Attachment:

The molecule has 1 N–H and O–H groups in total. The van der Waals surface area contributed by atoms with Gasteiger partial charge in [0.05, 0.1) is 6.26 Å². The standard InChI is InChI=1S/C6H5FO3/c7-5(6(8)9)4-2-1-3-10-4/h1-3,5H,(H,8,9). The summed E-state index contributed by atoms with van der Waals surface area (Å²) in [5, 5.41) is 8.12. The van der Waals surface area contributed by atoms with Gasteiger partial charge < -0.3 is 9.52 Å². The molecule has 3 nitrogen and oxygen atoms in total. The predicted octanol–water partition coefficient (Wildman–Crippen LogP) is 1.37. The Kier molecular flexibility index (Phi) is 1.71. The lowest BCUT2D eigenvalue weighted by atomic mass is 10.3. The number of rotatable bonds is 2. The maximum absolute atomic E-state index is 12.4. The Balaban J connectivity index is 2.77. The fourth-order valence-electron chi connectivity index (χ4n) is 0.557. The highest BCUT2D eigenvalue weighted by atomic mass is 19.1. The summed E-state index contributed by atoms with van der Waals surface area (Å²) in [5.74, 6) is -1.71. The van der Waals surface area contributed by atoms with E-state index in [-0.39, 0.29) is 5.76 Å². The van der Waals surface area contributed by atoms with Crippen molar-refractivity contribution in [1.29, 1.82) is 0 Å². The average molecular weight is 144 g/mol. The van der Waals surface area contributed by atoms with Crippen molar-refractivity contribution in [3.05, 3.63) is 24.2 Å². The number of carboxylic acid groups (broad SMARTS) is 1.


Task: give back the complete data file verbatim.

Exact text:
The molecule has 1 N–H and O–H groups in total. The van der Waals surface area contributed by atoms with Gasteiger partial charge in [0.05, 0.1) is 6.26 Å². The standard InChI is InChI=1S/C6H5FO3/c7-5(6(8)9)4-2-1-3-10-4/h1-3,5H,(H,8,9). The summed E-state index contributed by atoms with van der Waals surface area (Å²) in [5, 5.41) is 8.12. The van der Waals surface area contributed by atoms with Gasteiger partial charge < -0.3 is 9.52 Å². The molecule has 3 nitrogen and oxygen atoms in total. The predicted octanol–water partition coefficient (Wildman–Crippen LogP) is 1.37. The Kier molecular flexibility index (Phi) is 1.71. The lowest BCUT2D eigenvalue weighted by atomic mass is 10.3. The number of rotatable bonds is 2. The maximum absolute atomic E-state index is 12.4. The Balaban J connectivity index is 2.77. The fourth-order valence-electron chi connectivity index (χ4n) is 0.557. The highest BCUT2D eigenvalue weighted by atomic mass is 19.1. The summed E-state index contributed by atoms with van der Waals surface area (Å²) in [5.74, 6) is -1.71. The van der Waals surface area contributed by atoms with E-state index in [-0.39, 0.29) is 5.76 Å². The van der Waals surface area contributed by atoms with Crippen molar-refractivity contribution in [1.29, 1.82) is 0 Å². The average molecular weight is 144 g/mol. The van der Waals surface area contributed by atoms with Crippen molar-refractivity contribution in [3.05, 3.63) is 24.2 Å². The number of carboxylic acid groups (broad SMARTS) is 1.